How profitable is the mustard business

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Most consumers use industrially manufactured cooking oil. They hardly contain any important minerals, but instead contain unwanted additives. Henning Borchers wants to counteract this trend and offers high-quality, self-made oils in his "oil works".

Henning Borchers makes in oil. Mineral oil used to be his topic. But after his career with large energy providers, he wanted to reorient himself again at the age of 50. He has always been bothered by the fact that many foods are called that, but are anything but alive, namely without energy and processed to death, so to speak.

Manufactured oil is one such example. 95 percent of the refined edible oils produced in Germany are repeatedly heated extremely (up to 250 degrees), which means that valuable lecithin and minerals are lost. In addition, chemicals such as fuller's earth, phosphoric acid, caustic soda or synthetic vitamin E are added to make the oil more durable and thus profitable. An end product with no real taste that has nothing to do with the natural raw material. Another problem is that "cold-pressed" is not a term protected by food law and even organic oils that are heated are disguised by terms such as "steam-refined" or "gently refined", as the expert emphasizes.

Naturally produced oils usually only have a short shelf life

Borchers has decided to breathe life and energy back into oil and in April 2013 opened his own small oil factory "Ölwerk - Feinste Biologische Öle" in the middle of Berlin with a partner. "I live in Neukölln, and around the corner from me there was an oil mill where people bottled their own oil until the 1960s. In the 19th century there were 4,000 oil mills in Germany that marketed their oils regionally . " Borchers would like to see the same consumer culture as it used to be in many segments: "Although Berlin has a tradition in the production of linseed oil, when we started there wasn't a single oil mill for seeds and kernels anymore. Linseed oil simply belongs to Berlin With salt, spring onions, quark and an autumn lamb's lettuce, the linseed oil not only tastes good. It is also good against the autumn blues, ”adds Borchers with a beaming smile. A tablespoon every day, just like that or stirred into a warming soup, is said to work wonders. Many of Borcher's customers report on the immune system-strengthening and mood-promoting effects. As a cure or daily. Important: You should let these "life oils with soul and full of energy" melt on your tongue as pure as possible and not overheat them.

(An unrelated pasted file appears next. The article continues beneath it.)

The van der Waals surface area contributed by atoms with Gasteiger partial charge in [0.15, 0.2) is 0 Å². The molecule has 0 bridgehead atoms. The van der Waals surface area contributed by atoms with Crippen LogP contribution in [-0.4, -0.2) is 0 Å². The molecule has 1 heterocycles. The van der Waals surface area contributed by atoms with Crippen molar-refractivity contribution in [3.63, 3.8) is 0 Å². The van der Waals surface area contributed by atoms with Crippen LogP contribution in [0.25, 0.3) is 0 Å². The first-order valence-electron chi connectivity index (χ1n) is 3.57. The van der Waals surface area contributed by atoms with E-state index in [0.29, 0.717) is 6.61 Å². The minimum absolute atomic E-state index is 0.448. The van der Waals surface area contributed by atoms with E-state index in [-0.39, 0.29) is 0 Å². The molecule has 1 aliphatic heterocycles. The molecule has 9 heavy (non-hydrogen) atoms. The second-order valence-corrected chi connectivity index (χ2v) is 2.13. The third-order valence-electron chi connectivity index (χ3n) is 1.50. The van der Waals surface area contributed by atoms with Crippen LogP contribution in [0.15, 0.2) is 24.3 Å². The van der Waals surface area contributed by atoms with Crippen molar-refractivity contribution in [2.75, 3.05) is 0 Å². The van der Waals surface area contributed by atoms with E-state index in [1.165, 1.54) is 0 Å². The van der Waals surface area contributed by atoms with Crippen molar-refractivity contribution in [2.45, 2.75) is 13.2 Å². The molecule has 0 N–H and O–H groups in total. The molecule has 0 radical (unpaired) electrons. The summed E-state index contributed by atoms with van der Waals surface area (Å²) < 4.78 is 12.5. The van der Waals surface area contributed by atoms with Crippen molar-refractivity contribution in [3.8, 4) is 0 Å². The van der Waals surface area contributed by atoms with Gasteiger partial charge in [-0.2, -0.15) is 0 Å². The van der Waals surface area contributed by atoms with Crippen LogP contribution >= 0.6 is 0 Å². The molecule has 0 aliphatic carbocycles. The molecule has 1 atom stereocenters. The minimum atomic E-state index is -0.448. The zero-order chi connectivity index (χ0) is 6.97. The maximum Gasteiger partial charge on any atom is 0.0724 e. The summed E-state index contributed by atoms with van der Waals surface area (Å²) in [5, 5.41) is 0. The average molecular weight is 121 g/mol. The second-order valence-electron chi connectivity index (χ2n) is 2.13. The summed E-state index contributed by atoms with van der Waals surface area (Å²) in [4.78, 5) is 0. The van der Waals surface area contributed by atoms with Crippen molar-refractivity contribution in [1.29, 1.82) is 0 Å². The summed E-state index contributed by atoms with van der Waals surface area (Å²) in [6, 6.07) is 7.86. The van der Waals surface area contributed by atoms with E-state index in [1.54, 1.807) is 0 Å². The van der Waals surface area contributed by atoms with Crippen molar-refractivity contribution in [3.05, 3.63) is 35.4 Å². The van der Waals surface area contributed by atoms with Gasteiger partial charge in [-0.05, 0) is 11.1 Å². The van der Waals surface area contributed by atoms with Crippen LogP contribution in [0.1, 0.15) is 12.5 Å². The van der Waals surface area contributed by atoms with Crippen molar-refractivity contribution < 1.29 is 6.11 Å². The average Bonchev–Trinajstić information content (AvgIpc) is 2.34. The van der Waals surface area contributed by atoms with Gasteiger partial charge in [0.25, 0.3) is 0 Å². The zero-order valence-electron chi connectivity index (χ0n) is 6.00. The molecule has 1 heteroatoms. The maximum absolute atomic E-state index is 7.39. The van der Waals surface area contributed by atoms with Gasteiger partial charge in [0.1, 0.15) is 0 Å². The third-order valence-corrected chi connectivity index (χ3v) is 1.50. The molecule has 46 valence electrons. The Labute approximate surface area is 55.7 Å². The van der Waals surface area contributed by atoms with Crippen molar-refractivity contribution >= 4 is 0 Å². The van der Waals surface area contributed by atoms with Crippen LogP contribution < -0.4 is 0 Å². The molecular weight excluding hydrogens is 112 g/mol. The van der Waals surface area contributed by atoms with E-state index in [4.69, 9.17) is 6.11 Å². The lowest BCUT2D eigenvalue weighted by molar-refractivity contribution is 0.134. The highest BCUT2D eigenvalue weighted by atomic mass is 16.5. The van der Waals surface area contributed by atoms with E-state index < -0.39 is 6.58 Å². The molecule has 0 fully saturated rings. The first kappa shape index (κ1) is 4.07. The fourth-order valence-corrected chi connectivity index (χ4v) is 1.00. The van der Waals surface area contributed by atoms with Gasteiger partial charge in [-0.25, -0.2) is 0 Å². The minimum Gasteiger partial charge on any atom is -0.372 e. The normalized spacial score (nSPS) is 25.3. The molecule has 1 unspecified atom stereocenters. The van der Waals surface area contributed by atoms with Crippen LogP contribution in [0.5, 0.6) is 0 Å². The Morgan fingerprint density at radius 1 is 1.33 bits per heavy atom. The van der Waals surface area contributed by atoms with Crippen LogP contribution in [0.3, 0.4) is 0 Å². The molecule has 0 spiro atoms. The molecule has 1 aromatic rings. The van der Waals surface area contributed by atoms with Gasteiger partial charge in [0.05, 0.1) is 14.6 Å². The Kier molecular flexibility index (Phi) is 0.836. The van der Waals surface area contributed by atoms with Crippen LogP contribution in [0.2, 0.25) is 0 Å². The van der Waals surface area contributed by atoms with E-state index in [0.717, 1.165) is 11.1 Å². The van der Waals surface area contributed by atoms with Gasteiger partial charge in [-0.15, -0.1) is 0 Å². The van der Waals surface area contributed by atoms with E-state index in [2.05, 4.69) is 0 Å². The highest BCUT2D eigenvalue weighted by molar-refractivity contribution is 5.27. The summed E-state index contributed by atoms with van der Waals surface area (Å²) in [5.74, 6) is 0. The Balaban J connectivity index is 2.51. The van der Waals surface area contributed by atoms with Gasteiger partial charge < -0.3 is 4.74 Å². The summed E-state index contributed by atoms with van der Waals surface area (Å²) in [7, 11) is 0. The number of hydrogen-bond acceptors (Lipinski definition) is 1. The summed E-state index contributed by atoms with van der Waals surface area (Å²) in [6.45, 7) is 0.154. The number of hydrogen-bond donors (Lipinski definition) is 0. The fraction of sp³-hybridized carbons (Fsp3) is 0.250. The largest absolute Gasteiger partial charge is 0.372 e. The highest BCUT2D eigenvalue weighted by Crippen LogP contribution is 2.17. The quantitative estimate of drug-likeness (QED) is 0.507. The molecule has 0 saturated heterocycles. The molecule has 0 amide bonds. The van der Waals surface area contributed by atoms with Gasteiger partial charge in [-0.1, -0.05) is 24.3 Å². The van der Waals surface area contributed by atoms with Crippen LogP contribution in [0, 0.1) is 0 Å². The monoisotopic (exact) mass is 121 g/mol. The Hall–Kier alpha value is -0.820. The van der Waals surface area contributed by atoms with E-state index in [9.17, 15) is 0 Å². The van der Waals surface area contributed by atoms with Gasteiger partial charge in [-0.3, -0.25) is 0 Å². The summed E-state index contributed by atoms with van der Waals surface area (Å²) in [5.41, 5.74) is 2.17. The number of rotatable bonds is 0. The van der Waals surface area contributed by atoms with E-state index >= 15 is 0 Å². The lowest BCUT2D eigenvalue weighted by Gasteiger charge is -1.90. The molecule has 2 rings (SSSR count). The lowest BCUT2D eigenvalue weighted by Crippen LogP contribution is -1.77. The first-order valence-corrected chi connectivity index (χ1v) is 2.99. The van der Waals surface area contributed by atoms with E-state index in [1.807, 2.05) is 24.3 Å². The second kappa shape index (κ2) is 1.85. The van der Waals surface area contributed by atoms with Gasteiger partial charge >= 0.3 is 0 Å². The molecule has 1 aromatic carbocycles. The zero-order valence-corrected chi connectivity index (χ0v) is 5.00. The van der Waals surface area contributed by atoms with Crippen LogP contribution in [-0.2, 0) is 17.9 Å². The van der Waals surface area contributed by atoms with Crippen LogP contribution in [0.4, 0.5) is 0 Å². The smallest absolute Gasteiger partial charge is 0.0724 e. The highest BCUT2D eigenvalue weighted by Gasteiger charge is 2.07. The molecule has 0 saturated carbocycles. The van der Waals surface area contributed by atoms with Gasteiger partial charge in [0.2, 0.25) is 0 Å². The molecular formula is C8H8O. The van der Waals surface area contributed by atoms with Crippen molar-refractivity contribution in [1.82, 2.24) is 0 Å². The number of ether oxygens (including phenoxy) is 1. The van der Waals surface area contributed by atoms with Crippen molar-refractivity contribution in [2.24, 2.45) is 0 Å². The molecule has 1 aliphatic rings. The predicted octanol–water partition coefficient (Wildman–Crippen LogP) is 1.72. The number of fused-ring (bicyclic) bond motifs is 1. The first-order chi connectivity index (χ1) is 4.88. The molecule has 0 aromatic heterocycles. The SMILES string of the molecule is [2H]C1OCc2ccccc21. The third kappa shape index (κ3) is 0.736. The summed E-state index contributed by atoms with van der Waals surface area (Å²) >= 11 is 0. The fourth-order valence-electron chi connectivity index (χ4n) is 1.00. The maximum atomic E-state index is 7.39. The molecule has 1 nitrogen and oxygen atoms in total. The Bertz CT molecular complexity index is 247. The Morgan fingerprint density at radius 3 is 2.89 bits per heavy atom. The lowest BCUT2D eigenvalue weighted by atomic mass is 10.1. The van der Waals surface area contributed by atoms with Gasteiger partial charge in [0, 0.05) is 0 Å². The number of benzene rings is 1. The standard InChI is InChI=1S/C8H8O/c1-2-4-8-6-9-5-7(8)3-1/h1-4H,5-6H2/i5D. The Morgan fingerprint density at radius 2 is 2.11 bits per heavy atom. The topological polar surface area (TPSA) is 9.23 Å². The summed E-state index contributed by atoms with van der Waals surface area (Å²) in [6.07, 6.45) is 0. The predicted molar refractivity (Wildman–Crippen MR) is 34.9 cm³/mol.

His oil plant in Charlottenburg's Gervinusstrasse is a showroom, production and bottling facility in one. The 23 high-quality vegetable oils are obtained from 100 percent organic raw materials. "Only in gentle cold pressing do oils retain their natural aroma and valuable ingredients. After pressing, they start to oxidize and shouldn't be stored forever," explains the oil expert. 42 degrees should not be exceeded under any circumstances. The raw materials are processed into single-variety, high-quality oils with a typical fragrance, unadulterated taste and natural color, and the oil is not treated any further after pressing. On the contrary: it is allowed to rest so that the suspended solids settle. The abundance of fat accompanying substances such as various vitamin E variants, acids or polyphenols, which have anti-inflammatory, antihypertensive or antioxidant effects, among other things, are preserved. The end product always reaches the customer fresh after pressing, because only as much is pressed as is immediately sold.

Borchers groups them into edible, herbal, health and cosmetic oils that can be sniffed, tasted and purchased in three units of measure (100, 250 and 500 milliliters or as a gift set). The price ranges from 3.50 for 100 milliliters of linseed oil to just under 40 euros for 500 milliliters of black cumin oil. You can reorder in the online shop. Borchers sources its organic raw materials from Germany and Austria. The virgin olive oil from Greece. He only purchases argan, pumpkin and grapeseed oil from proven sources. The palette of flavors ranges from velvety-mild, bitter and fruity to spicy.